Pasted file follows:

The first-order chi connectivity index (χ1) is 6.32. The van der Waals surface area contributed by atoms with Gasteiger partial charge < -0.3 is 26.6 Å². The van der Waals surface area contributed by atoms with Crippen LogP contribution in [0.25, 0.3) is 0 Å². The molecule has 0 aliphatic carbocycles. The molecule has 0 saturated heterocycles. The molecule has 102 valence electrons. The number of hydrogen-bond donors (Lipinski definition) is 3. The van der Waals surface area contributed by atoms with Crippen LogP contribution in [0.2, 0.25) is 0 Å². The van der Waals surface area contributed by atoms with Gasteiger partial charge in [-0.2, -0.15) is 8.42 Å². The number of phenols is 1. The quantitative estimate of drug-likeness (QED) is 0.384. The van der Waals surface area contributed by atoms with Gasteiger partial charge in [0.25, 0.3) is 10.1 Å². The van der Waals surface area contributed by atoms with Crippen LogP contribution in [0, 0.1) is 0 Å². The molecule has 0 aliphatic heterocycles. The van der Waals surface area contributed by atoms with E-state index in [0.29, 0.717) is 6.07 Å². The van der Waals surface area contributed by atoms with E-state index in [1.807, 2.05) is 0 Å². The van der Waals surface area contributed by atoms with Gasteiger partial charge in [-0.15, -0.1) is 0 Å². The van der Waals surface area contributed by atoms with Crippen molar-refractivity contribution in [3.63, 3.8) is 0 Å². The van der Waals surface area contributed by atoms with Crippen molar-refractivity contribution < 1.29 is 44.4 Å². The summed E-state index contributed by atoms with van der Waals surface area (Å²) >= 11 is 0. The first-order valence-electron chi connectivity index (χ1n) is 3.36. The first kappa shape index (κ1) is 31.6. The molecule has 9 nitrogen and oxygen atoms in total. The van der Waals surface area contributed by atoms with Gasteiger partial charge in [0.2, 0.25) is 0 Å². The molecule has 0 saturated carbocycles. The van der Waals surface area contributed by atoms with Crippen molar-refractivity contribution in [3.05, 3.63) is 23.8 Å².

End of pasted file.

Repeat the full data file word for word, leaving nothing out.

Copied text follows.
The first-order chi connectivity index (χ1) is 6.32. The van der Waals surface area contributed by atoms with Gasteiger partial charge < -0.3 is 26.6 Å². The van der Waals surface area contributed by atoms with Crippen LogP contribution in [0.25, 0.3) is 0 Å². The molecule has 0 aliphatic carbocycles. The molecule has 0 saturated heterocycles. The molecule has 102 valence electrons. The number of hydrogen-bond donors (Lipinski definition) is 3. The van der Waals surface area contributed by atoms with Crippen LogP contribution in [0.2, 0.25) is 0 Å². The van der Waals surface area contributed by atoms with Gasteiger partial charge in [-0.2, -0.15) is 8.42 Å². The number of phenols is 1. The quantitative estimate of drug-likeness (QED) is 0.384. The van der Waals surface area contributed by atoms with Gasteiger partial charge in [0.25, 0.3) is 10.1 Å². The van der Waals surface area contributed by atoms with Crippen LogP contribution in [0, 0.1) is 0 Å². The molecule has 0 aliphatic heterocycles. The van der Waals surface area contributed by atoms with E-state index in [0.29, 0.717) is 6.07 Å². The van der Waals surface area contributed by atoms with E-state index in [1.807, 2.05) is 0 Å². The van der Waals surface area contributed by atoms with Gasteiger partial charge in [-0.15, -0.1) is 0 Å². The van der Waals surface area contributed by atoms with Crippen molar-refractivity contribution in [3.63, 3.8) is 0 Å². The van der Waals surface area contributed by atoms with Crippen molar-refractivity contribution < 1.29 is 44.4 Å². The summed E-state index contributed by atoms with van der Waals surface area (Å²) >= 11 is 0. The first-order valence-electron chi connectivity index (χ1n) is 3.36. The first kappa shape index (κ1) is 31.6. The molecule has 9 nitrogen and oxygen atoms in total. The van der Waals surface area contributed by atoms with Gasteiger partial charge in [0.2, 0.25) is 0 Å². The molecule has 0 saturated carbocycles. The van der Waals surface area contributed by atoms with Crippen molar-refractivity contribution in [3.05, 3.63) is 23.8 Å².